By George Munene
Desmodium is a legume that offers a rich source of crude protein (10-17 per cent). For smallholder farmers it increases dietary nitrogen content, offering a cost-effective supplement to the usually fed Napier grass which contains 7 to 10 per cent protein.
Nitrogen is a structural component of milk, therefore increasing it in cows’ diet has a direct influence on total solids; it increases milk fat and hence increases milk density and yield.
Farmers can use a mixture of Napier grass and desmodium to increase milk yields gradually by feeding them on their cows regularly.
Napier is a high-yielding fodder crop with good palatability and is highly nutritious especially when young with dark green leaves and less than one meter tall.
Desmodium for its part is a large perennial tropical forage legume. It does better at altitudes between 500 and 2500m in the tropics. It grows well on slopes. It can be grown in areas where annual rainfall is above 900mm and up to 3000mm. During the growing season, it is more susceptible to drought and has better tolerance to flooding and waterlogging.
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Before planting, plough and harrow the field well. Dig planting holes at a space of three by two feet (90*60 cm). In each hole apply a handful of farmyard manure and half a soda bottle top of diammonium phosphate (DAP).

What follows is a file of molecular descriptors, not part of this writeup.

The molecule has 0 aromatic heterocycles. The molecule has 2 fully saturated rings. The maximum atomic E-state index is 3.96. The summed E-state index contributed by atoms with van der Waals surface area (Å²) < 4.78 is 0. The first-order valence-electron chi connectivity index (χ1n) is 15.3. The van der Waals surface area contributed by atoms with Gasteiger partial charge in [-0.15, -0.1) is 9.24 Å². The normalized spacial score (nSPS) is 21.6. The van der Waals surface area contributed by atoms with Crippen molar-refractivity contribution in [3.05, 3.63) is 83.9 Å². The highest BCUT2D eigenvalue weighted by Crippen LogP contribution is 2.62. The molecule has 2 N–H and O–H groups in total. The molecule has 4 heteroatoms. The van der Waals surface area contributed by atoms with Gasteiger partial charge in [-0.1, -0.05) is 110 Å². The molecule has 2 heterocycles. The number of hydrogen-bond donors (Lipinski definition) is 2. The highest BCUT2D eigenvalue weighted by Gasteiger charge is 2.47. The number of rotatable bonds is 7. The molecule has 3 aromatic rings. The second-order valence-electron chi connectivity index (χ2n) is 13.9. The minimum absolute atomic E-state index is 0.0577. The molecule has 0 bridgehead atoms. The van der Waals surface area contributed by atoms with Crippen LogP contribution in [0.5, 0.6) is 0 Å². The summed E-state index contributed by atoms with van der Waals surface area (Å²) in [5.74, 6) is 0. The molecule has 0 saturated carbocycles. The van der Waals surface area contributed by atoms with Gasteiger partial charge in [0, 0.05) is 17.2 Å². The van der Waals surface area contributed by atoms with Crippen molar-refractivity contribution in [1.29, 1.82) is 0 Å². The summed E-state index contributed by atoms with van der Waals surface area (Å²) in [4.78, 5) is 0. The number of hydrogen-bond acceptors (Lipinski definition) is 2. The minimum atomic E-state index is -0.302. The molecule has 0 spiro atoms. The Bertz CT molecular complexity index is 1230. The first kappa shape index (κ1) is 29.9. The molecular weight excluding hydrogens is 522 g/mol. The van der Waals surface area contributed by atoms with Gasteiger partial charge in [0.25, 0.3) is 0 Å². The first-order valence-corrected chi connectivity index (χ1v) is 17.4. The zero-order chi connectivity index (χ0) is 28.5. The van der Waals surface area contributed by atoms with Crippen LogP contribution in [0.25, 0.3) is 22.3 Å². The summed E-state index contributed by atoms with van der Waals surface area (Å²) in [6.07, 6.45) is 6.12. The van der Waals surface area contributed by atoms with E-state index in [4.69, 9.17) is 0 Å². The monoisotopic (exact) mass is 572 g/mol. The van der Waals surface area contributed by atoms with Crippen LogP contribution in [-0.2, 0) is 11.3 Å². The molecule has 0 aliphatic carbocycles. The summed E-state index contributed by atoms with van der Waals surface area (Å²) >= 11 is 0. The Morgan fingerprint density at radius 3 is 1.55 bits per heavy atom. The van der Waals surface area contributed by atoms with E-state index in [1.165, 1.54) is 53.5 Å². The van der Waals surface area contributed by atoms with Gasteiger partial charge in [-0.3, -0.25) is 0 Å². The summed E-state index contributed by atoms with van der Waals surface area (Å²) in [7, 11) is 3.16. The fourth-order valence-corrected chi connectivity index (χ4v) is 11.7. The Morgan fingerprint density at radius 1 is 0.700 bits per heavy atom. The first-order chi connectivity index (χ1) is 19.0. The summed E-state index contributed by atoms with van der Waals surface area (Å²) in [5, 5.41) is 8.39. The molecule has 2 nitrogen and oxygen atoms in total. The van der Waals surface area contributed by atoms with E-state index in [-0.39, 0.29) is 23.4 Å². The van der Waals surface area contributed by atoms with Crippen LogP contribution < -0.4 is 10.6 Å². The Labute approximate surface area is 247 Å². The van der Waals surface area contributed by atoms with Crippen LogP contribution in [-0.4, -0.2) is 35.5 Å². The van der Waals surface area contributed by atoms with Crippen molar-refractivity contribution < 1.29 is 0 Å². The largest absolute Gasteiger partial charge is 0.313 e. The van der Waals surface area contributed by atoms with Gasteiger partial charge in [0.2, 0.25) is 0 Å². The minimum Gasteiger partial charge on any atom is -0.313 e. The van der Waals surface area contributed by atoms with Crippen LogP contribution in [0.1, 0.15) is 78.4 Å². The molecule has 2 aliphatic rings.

While planting, place a three-node piece of Napier cane ensuring two nodes are covered into the ground, or place root splits into the planting hole and cover with soil. Make furrows along the Napier grass lines or in between rows to drill desmodium seeds or plant fresh desmodium stem cuttings. Make sure that you keep the field weed-free.
Harvest the Napier grass and Desmodium when they are at two to three feet (60-90 cm) high. Leave a stem length of four inches (10 cm) from the ground at harvesting. When feeding it to the animals, chop them to reduce wastage. Re-growth can be harvested when two to three feet (60-90 cm) high which means a period of six to eight weeks between the cuts.
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Combined Napier grass and desmodium means improved milk output. Napier grass uses nitrogen supplied by desmodium and therefore saves farmers on costs on top dressing. Further, desmodium improves soil fertility and suppresses parasitic weeds such as Striga.